• It's a pain having to remove/install the top cover to access the cables. It should be a double-hinged "door" that can open from either side, which can optionally be removed.
    • Cleaning the dust filters requires you to remove the top cover and the side panel to gain access. Dust filters should be removable from the front or the side of any case, so that you don't have to move it.
    • Despite its huge exterior size (and weight), I actually found the case quite cramped and awkward to build in. Cable management seemed like an afterthought. Remember when high-end cases had removable motherboard trays?

    I'm looking to build a new PC in the near future, and struggling to find a good alternative case though. With the size and weight of modern GPUs, I really don't like the idea of one of them hanging unsupported from a PCIe slot.
  • Azurael - Monday, September 12, 2016 - link

    I prefer my PSU to be breathing cool air from outside the case. It's also one less variable to consider when trying to build a positive pressure set-up to minimise dust intake.
  • Lolimaster - Tuesday, September 13, 2016 - link

    Actually the PSU works with cooler temps at the bottom (heat goes from bottom to top, so in a top mounted setup, the PSU easy the heat from the mobo, cpu, hdd's and gpu)
  • Spunjji - Tuesday, September 13, 2016 - link

    The PSU moving to the bottom was a trend started by silence enthusiasts. You don't get all the warm air in the PC blowing through your PSU, which makes it run cooler and quieter and more efficiently. Having it at the top is a bad idea.
  • seamonkey79 - Monday, September 12, 2016 - link

    Read - "I'm young enough to computers to only remember bottom mounted cases."
  • Icehawk - Monday, September 12, 2016 - link

    Yup, it is only recently that PSUs are bottom mounted, it used to be a novelty.

    I have never seen a top mounted machine that was unstable so not really a concern.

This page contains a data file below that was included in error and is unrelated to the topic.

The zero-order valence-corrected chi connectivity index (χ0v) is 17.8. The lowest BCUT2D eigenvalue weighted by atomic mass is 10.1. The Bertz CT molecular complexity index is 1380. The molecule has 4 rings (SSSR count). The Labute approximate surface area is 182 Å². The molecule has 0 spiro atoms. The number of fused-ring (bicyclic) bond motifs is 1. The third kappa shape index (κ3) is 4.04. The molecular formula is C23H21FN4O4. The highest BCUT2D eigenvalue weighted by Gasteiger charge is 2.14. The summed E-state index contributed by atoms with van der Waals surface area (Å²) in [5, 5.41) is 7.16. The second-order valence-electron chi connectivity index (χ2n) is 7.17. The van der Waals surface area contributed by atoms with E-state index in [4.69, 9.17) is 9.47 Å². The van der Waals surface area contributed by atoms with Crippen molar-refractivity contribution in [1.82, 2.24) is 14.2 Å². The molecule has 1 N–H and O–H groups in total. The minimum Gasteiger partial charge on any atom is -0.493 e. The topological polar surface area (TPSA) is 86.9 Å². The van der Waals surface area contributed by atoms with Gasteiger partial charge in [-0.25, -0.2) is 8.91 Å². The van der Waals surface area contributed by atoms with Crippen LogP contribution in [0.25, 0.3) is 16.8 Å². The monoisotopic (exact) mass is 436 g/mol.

IMO orientation all depends on what hardware you will be using.

    I wish they would ditch 5" bays, I haven't populated one in 6+ years, they could make atx cases a good bit smaller then.
  • Ancillas - Monday, September 12, 2016 - link

    I thought the same thing, until I put water cooling components into my mid-size. That's why the space is still there on so many cases, just with modular drive bays.

    If you're not doing water cooling, then yeah, free up that space!
  • Murloc - Tuesday, September 13, 2016 - link

    I remember that even only 10 years ago bottom mounted PSUs weren't a given so how can that be
  • DanNeely - Monday, September 12, 2016 - link

    Isn't it amusing the way designs go full circle. Taking advantage of a top PSU + 5.25 bay section and not putting horizontal 3.5" HDDs in front of the mobo isn't new either. My parents circa 2000 Compaq mini tower did the same (although it put the HDD vertical against the front panel).

    OTOH I'm surprised it took as long as it did to go back to this orientation since it's the most compact way to support a second 5.25 bay for anyone who wants then (a single bay can share space with top fan mounts) while otherwise making the case compact front to back by removing the big HDD cages from the front.
  • Impulses - Monday, September 12, 2016 - link

    Yeah... And this whole business of center of gravity - huh? Biggest selling point for bottom mounted PSU as I remember it originally was moving them away from the hottest component (CPU), but then that shifted to become the GPUs (at least under load)...

    Course this case doesn't really change that but still. The Silverstone TJ06 had an identical design to this, over ten years ago, when bottom mounted PSU were just starting to become trendy. Only deterrence was a larger top compartment with more bays.